Eight years after the recession, as many as 93 percent of U.S. counties are still feeling the effects.
Only 1 in 5 small businesses have completely recovered. While the economy slowly improves, small businesses have sung the same tune of sluggish recovery for almost a decade.
But it’s a new year. In a world of political and international uncertainty, 77 percent of small business owners feel confident about the upcoming year, and many are positioned to hire new employees and make strategic investments.
To meet your goals in 2016 and the expectations of a bullish small business market, below are some helpful tips.
Prepare for El Nino!
Some states have already started to experience the peculiar weather patterns of El Nino, and weather experts continue to predict unusual winter weather in much of the United States. Now is a good time for your business to create or update a weather emergency plan. Consider the implications of temporarily closing, and keep copies of important documents somewhere outside the office.
Invest In Your Employees
Whether you choose to conduct a continuing education program or simply resolve to get to know your team better, team engagement matters. Show appreciation, provide constructive feedback, and encourage everyone to participate in the ideation process.
Everyone in small business is a marketer, to some degree. Create technological goals for your company this year. Update your website for mobile friendliness, invest in a streamlined point of sale system (POS), or subscribe to a marketing platform to keep track of your online marketing activities. Check out some affordable cloud solutions to compete with larger businesses.
Businesses in 2016 can’t afford to ignore online marketing. Start a blog, optimize your online presence, and consider hiring a consultant or in-house marketer. Small business marketing doesn’t have to cost a ton, and some small changes can yield big rewards.
Find New Ways to Support Your Customers
Consumers are looking for value. They support brands that make them feel connected and offer quality products and exceptional service. Engage in real conversations on social media (not just likes, shares, and promotions), go to more community events, and partner with other small businesses on a regular basis. Showcase your employees and best customers on your website and in local publications to create an ongoing dialogue between your brand and your consumer base.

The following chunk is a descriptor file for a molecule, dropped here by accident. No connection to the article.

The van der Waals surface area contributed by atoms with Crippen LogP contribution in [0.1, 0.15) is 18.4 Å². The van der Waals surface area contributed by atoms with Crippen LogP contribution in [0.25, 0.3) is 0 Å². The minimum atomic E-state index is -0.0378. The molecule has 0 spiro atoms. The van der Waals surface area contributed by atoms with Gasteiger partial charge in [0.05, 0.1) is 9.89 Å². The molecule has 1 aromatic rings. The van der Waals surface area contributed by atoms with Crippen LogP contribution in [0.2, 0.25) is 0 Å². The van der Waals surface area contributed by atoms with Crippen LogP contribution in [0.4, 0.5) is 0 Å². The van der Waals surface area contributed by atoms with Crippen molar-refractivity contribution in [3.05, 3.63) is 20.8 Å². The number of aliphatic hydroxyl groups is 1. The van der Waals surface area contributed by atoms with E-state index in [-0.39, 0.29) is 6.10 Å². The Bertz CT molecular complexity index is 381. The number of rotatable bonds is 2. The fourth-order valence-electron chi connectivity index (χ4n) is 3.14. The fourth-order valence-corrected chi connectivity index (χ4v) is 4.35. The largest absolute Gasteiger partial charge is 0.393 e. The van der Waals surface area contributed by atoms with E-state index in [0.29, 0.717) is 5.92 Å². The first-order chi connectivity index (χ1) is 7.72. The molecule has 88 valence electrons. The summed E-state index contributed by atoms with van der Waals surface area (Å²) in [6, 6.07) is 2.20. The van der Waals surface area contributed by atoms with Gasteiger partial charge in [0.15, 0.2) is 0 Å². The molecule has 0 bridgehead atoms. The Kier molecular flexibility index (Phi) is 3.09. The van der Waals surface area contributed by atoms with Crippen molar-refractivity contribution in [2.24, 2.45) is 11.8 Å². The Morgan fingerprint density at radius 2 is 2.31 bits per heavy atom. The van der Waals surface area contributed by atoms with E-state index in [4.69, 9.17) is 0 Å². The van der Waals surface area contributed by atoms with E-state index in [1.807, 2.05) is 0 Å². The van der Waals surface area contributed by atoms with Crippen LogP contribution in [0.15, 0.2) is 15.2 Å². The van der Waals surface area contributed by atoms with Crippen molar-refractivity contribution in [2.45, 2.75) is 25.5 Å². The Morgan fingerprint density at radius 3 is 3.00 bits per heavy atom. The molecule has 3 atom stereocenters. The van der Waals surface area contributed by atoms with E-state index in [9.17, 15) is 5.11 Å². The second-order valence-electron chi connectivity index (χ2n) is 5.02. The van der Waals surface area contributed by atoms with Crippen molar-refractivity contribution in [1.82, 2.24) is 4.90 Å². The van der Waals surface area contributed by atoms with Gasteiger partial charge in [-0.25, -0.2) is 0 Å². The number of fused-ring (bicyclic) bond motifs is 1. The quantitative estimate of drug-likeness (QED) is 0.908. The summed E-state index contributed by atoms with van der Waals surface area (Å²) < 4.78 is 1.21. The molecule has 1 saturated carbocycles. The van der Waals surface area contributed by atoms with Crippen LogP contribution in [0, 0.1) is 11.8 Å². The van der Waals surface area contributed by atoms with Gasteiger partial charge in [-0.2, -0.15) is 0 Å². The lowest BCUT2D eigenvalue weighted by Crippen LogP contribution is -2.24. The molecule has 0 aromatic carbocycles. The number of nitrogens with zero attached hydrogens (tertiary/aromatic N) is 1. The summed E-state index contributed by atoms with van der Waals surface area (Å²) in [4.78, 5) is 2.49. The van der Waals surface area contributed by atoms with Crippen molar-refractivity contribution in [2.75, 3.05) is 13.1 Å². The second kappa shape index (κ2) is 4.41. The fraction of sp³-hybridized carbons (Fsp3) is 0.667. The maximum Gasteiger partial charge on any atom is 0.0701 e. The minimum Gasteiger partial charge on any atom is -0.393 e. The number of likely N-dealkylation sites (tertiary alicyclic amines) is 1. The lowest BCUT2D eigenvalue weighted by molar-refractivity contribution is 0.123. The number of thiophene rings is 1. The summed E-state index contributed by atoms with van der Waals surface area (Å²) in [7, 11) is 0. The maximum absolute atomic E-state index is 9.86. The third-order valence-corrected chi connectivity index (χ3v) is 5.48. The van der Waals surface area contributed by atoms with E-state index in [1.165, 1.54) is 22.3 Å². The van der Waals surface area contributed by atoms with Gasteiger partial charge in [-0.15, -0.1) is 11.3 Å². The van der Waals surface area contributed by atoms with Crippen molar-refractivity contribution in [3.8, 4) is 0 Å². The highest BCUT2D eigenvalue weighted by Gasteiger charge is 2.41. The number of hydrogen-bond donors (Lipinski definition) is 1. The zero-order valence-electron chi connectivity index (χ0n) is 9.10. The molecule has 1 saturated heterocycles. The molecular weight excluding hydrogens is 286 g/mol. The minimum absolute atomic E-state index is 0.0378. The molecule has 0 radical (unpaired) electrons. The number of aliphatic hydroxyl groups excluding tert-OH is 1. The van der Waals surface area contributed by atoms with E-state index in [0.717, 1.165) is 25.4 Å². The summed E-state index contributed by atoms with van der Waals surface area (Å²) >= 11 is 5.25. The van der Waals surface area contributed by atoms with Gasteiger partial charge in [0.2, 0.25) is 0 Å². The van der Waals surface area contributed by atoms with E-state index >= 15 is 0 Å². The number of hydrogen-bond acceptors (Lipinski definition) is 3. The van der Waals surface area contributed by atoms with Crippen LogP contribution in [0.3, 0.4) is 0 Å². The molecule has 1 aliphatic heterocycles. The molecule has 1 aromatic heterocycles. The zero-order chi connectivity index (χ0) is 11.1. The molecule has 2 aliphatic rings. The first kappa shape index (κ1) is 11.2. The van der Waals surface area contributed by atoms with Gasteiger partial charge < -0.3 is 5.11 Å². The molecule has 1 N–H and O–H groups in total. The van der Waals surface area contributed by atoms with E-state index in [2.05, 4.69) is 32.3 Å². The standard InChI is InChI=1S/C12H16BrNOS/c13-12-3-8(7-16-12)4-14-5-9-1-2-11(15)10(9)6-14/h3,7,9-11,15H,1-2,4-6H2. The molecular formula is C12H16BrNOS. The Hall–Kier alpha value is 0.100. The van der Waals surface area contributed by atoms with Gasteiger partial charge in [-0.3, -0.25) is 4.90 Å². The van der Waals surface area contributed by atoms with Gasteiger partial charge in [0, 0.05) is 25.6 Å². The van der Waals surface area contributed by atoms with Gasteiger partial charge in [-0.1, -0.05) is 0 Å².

Keep Next Year’s Taxes in Mind
If you stress out about filing corporate taxes, start planning early in the year. Organize your filing system. Use a scanner to keep all your tax files in one easy-to-search location. Consult a tax planner or accountant to strategically plan your investments and applicable deductions.
Take Some Classes
Aside from general concerns, many small business owners are really concerned about new government regulations and compliance. Take a few classes or attend a conference to address your pain points (regulation, taxes, online marketing, etc.). Use the opportunity to network with other like-minded people and gain new perspective. Getting away from the office for a day or two can also help you refocus on your strategic pursuits.
Outsource What You Can’t Handle
For administrative tasks and routine duties, use a freelance site, an online platform, or an outsourcing company to help out. Is your time better spent out with customers and prospects, or in the back office writing content or filing paperwork? Focus more on activities that bring in and keep business and hand off non-revenue-producing tasks.
The start of a year brings change across small businesses and large. With a balance of education, innovation, and strategic planning, small businesses can defy the sluggish growth trend and enjoy rapid advancement. In 2016, try something different, invest in the future, and measure your progress at every step to get ahead.
Bull Market Photo via Shutterstock
What’s your take on the current stock market situation and the link to the amount of fiat currency flooded into the banking system? When will it collapse? And what will happen with the small businesses then?
Good question Martin! In a worst case scenario, I think small businesses – and resulting more localized economies – have an opportunity to play a bigger role in survival and recovery. Maybe that’s wishful thinking, but I think there’s a good case for it.
And yes, I know you didn’t ask me, but I couldn’t help chiming in. The fiat currency mention caught my eye.
I agree especially regarding the prioritization of marketing and outsourcing. When hard times hit, the reaction is to look for how we can prevent loss. The best approach however is to look for areas to cut costs as well as areas for improvement and innovation. This concept is illustrated well in the Heath brothers’ book, “Decisive.”
One fear that many have out there though is this: What if the recession never ended . . . what if it is in fact a longer-term downturn, or worse yet, a fundamental shift in what businesses must do to survive?